Sam didn't have a choice. He was cuffed in irons to a couple of solid slabs of cement. He knew he was a werewolf, the town knew he was a werewolf... hell, the next town over knew he was a werewolf. Of this fact, there was no denying. The problem was, however, that Sam LeFleur happened to be the mayor of Tumbleweed Gulch, and the town as a whole -though completely in the know of Sam's permanent lycanthropy- loved him. He was fair, mildly stern (mayhaps an oxymoron, but the truth none the less), friendly, courteus almost to a fault, and never underhanded or dirty. Be that as it may, Sam was a ravaging, murderous killer hiding beneath human flesh and it took naught but a full moon to unleash the fury within him. Sam prided himself on maintaining peace and a modicum of justice -more so than could be said for most other Western towns- and upheld high standards for his citizens that would best even those in Dodge City or, God forbid, Tombstone. So, as he hung his head and waited for the inevitable, he spoke silently a prayer that just once, the coming complete lunar face wouldn't turn him into the rampaging monster he'd come to reluctantly live with. Yet, as the clouds cleared and Sam glanced heavenward, his loins sank and the feeling of his bowels filling in an instant washed over him like Yellow Fever. His face shot taught, his eyes bulged, his ribs and spine squeaked and groaned under the pressure of their transformation. His hands -aching under the curling as they arced themselves into entirely knew shapes- forced a yelp of agony from Sam's rearranging throat and it exited his mouth more akin to a yowl. His knees buckled, the bones and tendons in his legs loosed and rewound, and a short tail burst with a crack from his buttox. The chains were strong. They were made with the finest metals from the most experienced blacksmiths in town. Yet, with the expanse of Sam's newly located muscles, they bent with splintering metal, and burst apart showering the area with shards of chain. Sam shook his furred hide, licked his chops, and announced his evil presence to the pale moon with a defiant howl. And then he was off.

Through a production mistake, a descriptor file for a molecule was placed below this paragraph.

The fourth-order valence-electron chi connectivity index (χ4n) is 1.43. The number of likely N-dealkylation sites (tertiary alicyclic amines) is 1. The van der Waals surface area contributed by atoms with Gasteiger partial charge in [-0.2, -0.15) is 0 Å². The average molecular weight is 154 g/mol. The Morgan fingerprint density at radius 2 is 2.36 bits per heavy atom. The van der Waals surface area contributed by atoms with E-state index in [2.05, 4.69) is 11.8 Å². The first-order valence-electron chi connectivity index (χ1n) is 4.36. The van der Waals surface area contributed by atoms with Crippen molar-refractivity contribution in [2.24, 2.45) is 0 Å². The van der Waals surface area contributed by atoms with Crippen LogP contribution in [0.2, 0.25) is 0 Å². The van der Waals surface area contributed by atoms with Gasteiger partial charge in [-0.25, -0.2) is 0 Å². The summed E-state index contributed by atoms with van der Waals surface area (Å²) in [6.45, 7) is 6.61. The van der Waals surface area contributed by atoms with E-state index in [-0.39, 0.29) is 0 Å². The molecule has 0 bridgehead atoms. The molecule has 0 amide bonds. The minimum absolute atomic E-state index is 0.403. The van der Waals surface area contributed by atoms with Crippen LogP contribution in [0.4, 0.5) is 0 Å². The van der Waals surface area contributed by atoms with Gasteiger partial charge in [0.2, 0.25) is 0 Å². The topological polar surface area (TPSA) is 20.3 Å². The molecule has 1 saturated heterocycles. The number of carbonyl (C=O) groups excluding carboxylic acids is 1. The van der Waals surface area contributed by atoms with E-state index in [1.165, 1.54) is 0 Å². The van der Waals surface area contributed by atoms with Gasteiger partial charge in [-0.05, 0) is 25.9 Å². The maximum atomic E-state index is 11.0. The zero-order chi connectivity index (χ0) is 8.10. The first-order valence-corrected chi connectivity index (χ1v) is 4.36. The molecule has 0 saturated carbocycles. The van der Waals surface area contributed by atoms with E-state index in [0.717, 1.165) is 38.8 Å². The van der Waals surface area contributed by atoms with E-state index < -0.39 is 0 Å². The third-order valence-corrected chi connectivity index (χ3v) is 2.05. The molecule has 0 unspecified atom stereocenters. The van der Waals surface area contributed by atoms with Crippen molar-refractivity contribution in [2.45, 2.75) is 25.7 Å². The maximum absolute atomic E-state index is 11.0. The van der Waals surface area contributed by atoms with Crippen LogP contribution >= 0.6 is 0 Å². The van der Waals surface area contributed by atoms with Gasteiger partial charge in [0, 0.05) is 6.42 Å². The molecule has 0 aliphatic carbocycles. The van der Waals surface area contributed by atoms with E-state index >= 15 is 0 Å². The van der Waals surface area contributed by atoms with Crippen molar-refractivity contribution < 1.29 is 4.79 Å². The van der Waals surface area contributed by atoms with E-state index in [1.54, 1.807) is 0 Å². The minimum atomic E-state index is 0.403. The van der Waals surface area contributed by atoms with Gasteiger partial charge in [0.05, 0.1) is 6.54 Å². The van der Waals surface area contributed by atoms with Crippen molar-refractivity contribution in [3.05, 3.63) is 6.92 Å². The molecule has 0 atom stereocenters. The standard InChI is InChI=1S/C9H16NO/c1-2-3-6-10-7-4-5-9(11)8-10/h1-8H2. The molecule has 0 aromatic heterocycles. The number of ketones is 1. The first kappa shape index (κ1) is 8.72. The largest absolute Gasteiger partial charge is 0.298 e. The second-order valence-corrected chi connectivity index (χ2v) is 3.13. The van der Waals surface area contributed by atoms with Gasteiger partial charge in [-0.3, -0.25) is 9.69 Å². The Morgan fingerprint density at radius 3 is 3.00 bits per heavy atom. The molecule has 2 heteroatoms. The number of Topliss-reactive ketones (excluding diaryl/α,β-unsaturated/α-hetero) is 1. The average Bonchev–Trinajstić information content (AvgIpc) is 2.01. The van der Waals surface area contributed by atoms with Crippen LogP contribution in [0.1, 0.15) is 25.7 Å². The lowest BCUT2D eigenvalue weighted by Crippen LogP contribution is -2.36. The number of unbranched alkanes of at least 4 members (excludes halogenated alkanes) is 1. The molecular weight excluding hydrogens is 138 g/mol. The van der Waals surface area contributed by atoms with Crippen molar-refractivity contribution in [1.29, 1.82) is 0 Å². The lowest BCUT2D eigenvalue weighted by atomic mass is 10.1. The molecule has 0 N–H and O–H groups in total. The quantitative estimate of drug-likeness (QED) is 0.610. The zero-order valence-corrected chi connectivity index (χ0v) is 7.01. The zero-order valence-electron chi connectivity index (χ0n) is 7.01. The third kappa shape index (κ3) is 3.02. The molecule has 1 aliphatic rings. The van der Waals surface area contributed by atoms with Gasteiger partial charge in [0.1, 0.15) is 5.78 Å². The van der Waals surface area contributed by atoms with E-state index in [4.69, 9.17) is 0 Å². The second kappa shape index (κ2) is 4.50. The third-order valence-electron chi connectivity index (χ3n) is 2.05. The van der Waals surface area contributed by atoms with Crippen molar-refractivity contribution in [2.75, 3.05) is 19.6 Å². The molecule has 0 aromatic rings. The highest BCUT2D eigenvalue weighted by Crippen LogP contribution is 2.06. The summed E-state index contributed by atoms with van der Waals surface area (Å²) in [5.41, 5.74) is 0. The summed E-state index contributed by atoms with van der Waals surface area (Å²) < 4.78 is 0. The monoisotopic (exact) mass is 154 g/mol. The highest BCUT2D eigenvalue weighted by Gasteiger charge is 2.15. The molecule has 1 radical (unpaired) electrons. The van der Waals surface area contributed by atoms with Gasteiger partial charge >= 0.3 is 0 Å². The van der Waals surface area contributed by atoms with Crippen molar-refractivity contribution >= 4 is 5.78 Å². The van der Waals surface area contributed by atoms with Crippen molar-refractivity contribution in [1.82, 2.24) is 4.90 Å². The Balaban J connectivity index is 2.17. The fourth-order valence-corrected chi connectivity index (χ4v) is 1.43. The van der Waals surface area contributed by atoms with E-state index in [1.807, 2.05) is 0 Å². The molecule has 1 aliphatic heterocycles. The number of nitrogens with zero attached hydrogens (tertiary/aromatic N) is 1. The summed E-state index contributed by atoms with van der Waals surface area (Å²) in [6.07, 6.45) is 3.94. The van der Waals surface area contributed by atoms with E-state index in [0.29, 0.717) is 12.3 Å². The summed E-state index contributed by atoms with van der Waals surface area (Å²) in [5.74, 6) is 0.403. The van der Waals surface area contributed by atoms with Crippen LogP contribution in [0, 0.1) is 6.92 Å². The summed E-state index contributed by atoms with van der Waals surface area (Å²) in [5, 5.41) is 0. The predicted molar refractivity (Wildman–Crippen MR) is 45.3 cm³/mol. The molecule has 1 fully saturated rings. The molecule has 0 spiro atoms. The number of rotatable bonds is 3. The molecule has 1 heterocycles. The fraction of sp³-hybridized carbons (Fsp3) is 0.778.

Morning came. Sam woke in the meadow fifteen miles outside of town in Farmer Gillin's property. The carcasses of no less than six sheep lay strewn about the area. Sam sighed, stood, and made his way to the house. He knocked, looked about as sheepish as his fresh kills, nodded an apology to the sad nod of Gillin's, and signed an IOU voucher for the cost of the sheep. He was good for it. Then, under a shroud of shame, sam trudged back to town to begin his day as Mayor. The moon wouldn't be completely full again for weeks. Just enough time to begin paying back his debts.